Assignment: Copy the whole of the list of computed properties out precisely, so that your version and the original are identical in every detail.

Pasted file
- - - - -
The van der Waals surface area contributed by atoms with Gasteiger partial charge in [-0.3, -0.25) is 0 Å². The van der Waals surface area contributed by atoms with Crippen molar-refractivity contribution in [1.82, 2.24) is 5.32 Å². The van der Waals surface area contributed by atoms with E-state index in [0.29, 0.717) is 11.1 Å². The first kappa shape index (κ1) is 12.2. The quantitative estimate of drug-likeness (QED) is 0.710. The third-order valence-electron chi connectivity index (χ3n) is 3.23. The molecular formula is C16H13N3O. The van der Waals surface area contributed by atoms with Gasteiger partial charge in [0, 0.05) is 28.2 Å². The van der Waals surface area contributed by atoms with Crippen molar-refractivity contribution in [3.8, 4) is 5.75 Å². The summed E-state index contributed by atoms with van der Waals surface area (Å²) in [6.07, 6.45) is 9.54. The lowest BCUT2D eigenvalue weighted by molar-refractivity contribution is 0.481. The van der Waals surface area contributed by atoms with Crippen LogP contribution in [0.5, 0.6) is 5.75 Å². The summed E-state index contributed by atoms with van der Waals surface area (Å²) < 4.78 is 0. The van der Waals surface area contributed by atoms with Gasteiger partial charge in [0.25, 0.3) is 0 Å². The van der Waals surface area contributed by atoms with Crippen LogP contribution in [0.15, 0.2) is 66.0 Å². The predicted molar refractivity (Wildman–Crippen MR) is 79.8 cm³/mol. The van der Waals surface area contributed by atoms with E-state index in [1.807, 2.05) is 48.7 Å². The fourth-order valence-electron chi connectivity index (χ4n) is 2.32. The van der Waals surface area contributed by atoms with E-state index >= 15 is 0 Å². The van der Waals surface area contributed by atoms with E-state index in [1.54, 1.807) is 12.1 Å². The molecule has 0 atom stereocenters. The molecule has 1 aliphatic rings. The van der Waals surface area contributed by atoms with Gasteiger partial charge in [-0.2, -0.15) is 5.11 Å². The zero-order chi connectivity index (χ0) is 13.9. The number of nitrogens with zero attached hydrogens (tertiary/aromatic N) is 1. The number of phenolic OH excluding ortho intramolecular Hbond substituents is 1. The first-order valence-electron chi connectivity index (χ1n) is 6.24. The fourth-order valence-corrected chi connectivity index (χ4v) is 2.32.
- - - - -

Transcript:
The van der Waals surface area contributed by atoms with Gasteiger partial charge in [-0.3, -0.25) is 0 Å². The van der Waals surface area contributed by atoms with Crippen molar-refractivity contribution in [1.82, 2.24) is 5.32 Å². The van der Waals surface area contributed by atoms with E-state index in [0.29, 0.717) is 11.1 Å². The first kappa shape index (κ1) is 12.2. The quantitative estimate of drug-likeness (QED) is 0.710. The third-order valence-electron chi connectivity index (χ3n) is 3.23. The molecular formula is C16H13N3O. The van der Waals surface area contributed by atoms with Gasteiger partial charge in [0, 0.05) is 28.2 Å². The van der Waals surface area contributed by atoms with Crippen molar-refractivity contribution in [3.8, 4) is 5.75 Å². The summed E-state index contributed by atoms with van der Waals surface area (Å²) in [6.07, 6.45) is 9.54. The lowest BCUT2D eigenvalue weighted by molar-refractivity contribution is 0.481. The van der Waals surface area contributed by atoms with Crippen LogP contribution in [0.5, 0.6) is 5.75 Å². The summed E-state index contributed by atoms with van der Waals surface area (Å²) < 4.78 is 0. The van der Waals surface area contributed by atoms with Gasteiger partial charge in [0.25, 0.3) is 0 Å². The van der Waals surface area contributed by atoms with Crippen LogP contribution in [0.15, 0.2) is 66.0 Å². The predicted molar refractivity (Wildman–Crippen MR) is 79.8 cm³/mol. The van der Waals surface area contributed by atoms with E-state index in [1.807, 2.05) is 48.7 Å². The fourth-order valence-electron chi connectivity index (χ4n) is 2.32. The van der Waals surface area contributed by atoms with E-state index >= 15 is 0 Å². The van der Waals surface area contributed by atoms with E-state index in [1.54, 1.807) is 12.1 Å². The molecule has 0 atom stereocenters. The molecule has 1 aliphatic rings. The van der Waals surface area contributed by atoms with Gasteiger partial charge in [-0.2, -0.15) is 5.11 Å². The zero-order chi connectivity index (χ0) is 13.9. The number of nitrogens with zero attached hydrogens (tertiary/aromatic N) is 1. The number of phenolic OH excluding ortho intramolecular Hbond substituents is 1. The first-order valence-electron chi connectivity index (χ1n) is 6.24. The fourth-order valence-corrected chi connectivity index (χ4v) is 2.32.